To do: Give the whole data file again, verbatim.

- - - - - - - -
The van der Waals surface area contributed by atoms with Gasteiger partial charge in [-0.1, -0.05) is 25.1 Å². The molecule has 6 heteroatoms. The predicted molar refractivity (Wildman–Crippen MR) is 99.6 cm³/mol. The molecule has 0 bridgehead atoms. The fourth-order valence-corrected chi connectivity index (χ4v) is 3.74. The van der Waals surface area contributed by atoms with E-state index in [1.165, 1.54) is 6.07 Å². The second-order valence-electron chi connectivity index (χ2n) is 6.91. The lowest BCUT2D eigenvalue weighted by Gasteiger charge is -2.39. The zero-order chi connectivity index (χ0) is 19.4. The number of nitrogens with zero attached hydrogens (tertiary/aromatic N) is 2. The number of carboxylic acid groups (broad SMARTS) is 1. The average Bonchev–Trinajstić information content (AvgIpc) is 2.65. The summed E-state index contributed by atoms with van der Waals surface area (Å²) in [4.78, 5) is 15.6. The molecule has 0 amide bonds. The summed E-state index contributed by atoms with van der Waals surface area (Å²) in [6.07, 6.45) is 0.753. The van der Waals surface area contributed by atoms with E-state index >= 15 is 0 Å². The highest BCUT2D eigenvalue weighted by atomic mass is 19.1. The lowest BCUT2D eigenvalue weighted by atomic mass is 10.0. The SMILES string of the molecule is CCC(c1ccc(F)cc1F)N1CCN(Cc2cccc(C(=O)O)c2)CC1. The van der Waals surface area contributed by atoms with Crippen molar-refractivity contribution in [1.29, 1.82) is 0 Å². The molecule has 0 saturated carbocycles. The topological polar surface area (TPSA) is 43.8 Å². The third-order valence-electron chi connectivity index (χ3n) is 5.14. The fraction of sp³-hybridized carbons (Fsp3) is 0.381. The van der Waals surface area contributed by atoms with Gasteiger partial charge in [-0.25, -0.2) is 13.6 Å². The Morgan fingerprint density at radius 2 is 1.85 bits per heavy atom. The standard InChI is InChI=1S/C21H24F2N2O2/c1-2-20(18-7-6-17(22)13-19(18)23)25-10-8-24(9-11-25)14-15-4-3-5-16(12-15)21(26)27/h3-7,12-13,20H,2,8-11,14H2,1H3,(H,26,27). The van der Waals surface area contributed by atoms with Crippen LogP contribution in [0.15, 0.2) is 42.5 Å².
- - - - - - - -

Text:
The van der Waals surface area contributed by atoms with Gasteiger partial charge in [-0.1, -0.05) is 25.1 Å². The molecule has 6 heteroatoms. The predicted molar refractivity (Wildman–Crippen MR) is 99.6 cm³/mol. The molecule has 0 bridgehead atoms. The fourth-order valence-corrected chi connectivity index (χ4v) is 3.74. The van der Waals surface area contributed by atoms with E-state index in [1.165, 1.54) is 6.07 Å². The second-order valence-electron chi connectivity index (χ2n) is 6.91. The lowest BCUT2D eigenvalue weighted by Gasteiger charge is -2.39. The zero-order chi connectivity index (χ0) is 19.4. The number of nitrogens with zero attached hydrogens (tertiary/aromatic N) is 2. The number of carboxylic acid groups (broad SMARTS) is 1. The average Bonchev–Trinajstić information content (AvgIpc) is 2.65. The summed E-state index contributed by atoms with van der Waals surface area (Å²) in [4.78, 5) is 15.6. The molecule has 0 amide bonds. The summed E-state index contributed by atoms with van der Waals surface area (Å²) in [6.07, 6.45) is 0.753. The van der Waals surface area contributed by atoms with E-state index >= 15 is 0 Å². The highest BCUT2D eigenvalue weighted by atomic mass is 19.1. The lowest BCUT2D eigenvalue weighted by atomic mass is 10.0. The SMILES string of the molecule is CCC(c1ccc(F)cc1F)N1CCN(Cc2cccc(C(=O)O)c2)CC1. The van der Waals surface area contributed by atoms with Crippen molar-refractivity contribution in [1.29, 1.82) is 0 Å². The molecule has 0 saturated carbocycles. The topological polar surface area (TPSA) is 43.8 Å². The third-order valence-electron chi connectivity index (χ3n) is 5.14. The fraction of sp³-hybridized carbons (Fsp3) is 0.381. The van der Waals surface area contributed by atoms with Gasteiger partial charge in [-0.25, -0.2) is 13.6 Å². The Morgan fingerprint density at radius 2 is 1.85 bits per heavy atom. The standard InChI is InChI=1S/C21H24F2N2O2/c1-2-20(18-7-6-17(22)13-19(18)23)25-10-8-24(9-11-25)14-15-4-3-5-16(12-15)21(26)27/h3-7,12-13,20H,2,8-11,14H2,1H3,(H,26,27). The van der Waals surface area contributed by atoms with Crippen LogP contribution in [0.15, 0.2) is 42.5 Å².